Looking at stochasticity in nodes and in functions within GR networks. For T-helper differentiation, the GR network is reasonably complex (he’s using this as the example for the talk). How does the system behave when it is subjected to stochastic behaviour? Start by looking at the robustness of the system. Robustness is maintenance of specific functionalities of a system against perturbations.
Stochastic modelling techniques include static network analysis, kinetic modeling techniques, and boolean modeling (randomly flipping the expression of nodes). It is the latter technique that is used in the talk. If you’re given a small GRN, each gene is either active or inactive, e.g. B is activated by A. And/or nodes can be represented by these boolean functions as well.
In their previous work, they looked at stochasticity in nodes (SIN). With a node, you can have a stochastic transition out of the current state to another state, and we can go from SS2 to SS3 (for example) with some probability that can be calculated. Single fault model mentioned. When the system is subjected to stochastic behaviour, there can be multiple transition choices with various probability. With SIN, they got stochastic cellular differentiation. You understand what the probabilities are by looking at a population of cells.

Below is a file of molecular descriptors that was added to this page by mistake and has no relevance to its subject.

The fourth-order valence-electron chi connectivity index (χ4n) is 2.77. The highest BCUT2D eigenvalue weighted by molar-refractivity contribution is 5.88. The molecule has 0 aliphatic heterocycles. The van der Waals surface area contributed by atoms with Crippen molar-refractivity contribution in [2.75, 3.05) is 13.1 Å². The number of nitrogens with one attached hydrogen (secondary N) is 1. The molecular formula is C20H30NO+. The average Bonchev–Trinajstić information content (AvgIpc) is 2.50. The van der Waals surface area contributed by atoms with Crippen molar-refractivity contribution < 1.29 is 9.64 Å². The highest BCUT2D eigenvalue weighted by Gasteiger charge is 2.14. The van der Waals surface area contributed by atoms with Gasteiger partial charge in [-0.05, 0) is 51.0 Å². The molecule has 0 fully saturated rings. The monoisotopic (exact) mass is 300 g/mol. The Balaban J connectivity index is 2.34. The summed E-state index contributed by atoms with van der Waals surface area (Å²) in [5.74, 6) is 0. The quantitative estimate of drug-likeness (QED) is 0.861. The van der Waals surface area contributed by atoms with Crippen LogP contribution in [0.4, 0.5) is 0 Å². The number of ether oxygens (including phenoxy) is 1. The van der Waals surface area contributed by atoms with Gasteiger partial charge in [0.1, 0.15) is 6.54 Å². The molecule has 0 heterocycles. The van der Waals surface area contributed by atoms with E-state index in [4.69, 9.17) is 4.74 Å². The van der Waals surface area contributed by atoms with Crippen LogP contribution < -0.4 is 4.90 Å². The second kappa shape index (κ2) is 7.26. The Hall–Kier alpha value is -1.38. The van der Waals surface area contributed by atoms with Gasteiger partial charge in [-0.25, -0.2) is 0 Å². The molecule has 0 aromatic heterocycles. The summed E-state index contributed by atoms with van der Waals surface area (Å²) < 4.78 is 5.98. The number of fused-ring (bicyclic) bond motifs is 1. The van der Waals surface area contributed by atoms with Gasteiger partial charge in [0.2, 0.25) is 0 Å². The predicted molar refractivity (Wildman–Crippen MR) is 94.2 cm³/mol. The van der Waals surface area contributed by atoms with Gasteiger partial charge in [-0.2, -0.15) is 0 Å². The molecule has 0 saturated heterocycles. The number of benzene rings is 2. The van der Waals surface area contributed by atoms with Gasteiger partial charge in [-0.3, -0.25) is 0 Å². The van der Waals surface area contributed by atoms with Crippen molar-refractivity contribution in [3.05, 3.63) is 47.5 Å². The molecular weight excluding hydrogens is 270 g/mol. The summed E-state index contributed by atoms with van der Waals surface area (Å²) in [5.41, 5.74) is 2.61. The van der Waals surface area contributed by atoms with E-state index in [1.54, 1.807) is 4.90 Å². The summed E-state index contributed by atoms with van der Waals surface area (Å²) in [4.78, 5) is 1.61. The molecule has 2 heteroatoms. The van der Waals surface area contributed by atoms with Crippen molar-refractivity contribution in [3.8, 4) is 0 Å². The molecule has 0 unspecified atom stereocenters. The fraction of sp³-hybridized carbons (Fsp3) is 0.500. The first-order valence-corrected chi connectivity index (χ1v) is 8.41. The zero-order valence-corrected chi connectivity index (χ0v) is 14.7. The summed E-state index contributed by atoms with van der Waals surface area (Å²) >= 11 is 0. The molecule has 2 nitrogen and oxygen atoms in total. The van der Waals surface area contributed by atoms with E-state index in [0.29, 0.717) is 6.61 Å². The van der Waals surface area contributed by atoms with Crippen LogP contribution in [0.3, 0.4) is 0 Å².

The SIN method overrepresents noise in the system, therefore they started working on SIF (stochasticity in functions), which is what this paper describes. The noise depends on the complexity of the biological function and also on the input nodes. The SIF model specifies biologically meaningful transition rules. With SIF, you can calculate the probability of the fault in a function (depends on the complexity of the function).
Measure of robustness: probability of a steady state returning back to itself in the presence of internal pertubations (or faults). Once you start introducing faults, the robustness is much lower the more faults you add for SIN, but the robustness is only marginally lower using SIF.
You can then infer robust GRNs using ranking and SIF. They use full exploration of the state space instead of sampling. Implicity methods are based on Binary Decision Diagrams. Use the GenYsis toolbox.
Please note that this post is merely my notes on the presentation. They are not guaranteed to be correct, and unless explicitly stated are not my opinions. They do not reflect the opinions of my employers. Any errors you can happily assume to be mine and no-one else’s. I’m happy to correct any errors you may spot – just let me know!